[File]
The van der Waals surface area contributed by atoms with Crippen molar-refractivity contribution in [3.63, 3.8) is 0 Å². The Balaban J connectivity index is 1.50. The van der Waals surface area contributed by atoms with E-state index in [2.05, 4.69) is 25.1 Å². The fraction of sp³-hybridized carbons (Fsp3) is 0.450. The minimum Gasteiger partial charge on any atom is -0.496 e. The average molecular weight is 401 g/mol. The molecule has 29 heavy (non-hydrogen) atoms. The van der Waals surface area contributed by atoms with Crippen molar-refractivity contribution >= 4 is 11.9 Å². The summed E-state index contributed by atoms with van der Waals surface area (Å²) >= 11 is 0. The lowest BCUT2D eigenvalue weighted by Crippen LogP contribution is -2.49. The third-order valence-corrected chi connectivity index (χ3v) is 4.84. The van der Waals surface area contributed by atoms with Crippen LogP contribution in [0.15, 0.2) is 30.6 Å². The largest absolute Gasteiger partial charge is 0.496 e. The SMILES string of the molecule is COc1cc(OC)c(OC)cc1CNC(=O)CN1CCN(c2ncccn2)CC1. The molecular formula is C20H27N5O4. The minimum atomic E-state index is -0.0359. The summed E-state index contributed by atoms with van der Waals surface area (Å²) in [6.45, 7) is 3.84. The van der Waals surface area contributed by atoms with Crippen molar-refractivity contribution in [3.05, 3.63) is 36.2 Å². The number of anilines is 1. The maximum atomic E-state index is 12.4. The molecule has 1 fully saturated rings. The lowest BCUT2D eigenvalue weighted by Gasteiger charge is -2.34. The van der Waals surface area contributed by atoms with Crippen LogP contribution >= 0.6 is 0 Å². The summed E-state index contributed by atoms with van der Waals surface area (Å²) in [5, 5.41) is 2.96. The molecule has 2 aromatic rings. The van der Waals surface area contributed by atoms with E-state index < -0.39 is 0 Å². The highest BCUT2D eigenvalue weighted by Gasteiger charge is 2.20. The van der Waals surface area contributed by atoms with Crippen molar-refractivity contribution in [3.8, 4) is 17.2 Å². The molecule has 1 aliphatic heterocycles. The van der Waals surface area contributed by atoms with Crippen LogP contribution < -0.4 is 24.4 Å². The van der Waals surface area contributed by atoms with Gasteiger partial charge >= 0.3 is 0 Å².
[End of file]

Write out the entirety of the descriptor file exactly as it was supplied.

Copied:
The van der Waals surface area contributed by atoms with Crippen molar-refractivity contribution in [3.63, 3.8) is 0 Å². The Balaban J connectivity index is 1.50. The van der Waals surface area contributed by atoms with E-state index in [2.05, 4.69) is 25.1 Å². The fraction of sp³-hybridized carbons (Fsp3) is 0.450. The minimum Gasteiger partial charge on any atom is -0.496 e. The average molecular weight is 401 g/mol. The molecule has 29 heavy (non-hydrogen) atoms. The van der Waals surface area contributed by atoms with Crippen molar-refractivity contribution >= 4 is 11.9 Å². The summed E-state index contributed by atoms with van der Waals surface area (Å²) >= 11 is 0. The lowest BCUT2D eigenvalue weighted by Crippen LogP contribution is -2.49. The third-order valence-corrected chi connectivity index (χ3v) is 4.84. The van der Waals surface area contributed by atoms with Crippen LogP contribution in [0.15, 0.2) is 30.6 Å². The largest absolute Gasteiger partial charge is 0.496 e. The SMILES string of the molecule is COc1cc(OC)c(OC)cc1CNC(=O)CN1CCN(c2ncccn2)CC1. The molecular formula is C20H27N5O4. The minimum atomic E-state index is -0.0359. The summed E-state index contributed by atoms with van der Waals surface area (Å²) in [6.45, 7) is 3.84. The van der Waals surface area contributed by atoms with Crippen molar-refractivity contribution in [3.05, 3.63) is 36.2 Å². The number of anilines is 1. The maximum atomic E-state index is 12.4. The molecule has 1 fully saturated rings. The lowest BCUT2D eigenvalue weighted by Gasteiger charge is -2.34. The van der Waals surface area contributed by atoms with Crippen LogP contribution >= 0.6 is 0 Å². The summed E-state index contributed by atoms with van der Waals surface area (Å²) in [5, 5.41) is 2.96. The molecule has 2 aromatic rings. The van der Waals surface area contributed by atoms with E-state index < -0.39 is 0 Å². The highest BCUT2D eigenvalue weighted by Gasteiger charge is 2.20. The van der Waals surface area contributed by atoms with Crippen molar-refractivity contribution in [3.8, 4) is 17.2 Å². The molecule has 1 aliphatic heterocycles. The van der Waals surface area contributed by atoms with Crippen LogP contribution < -0.4 is 24.4 Å². The van der Waals surface area contributed by atoms with Gasteiger partial charge >= 0.3 is 0 Å².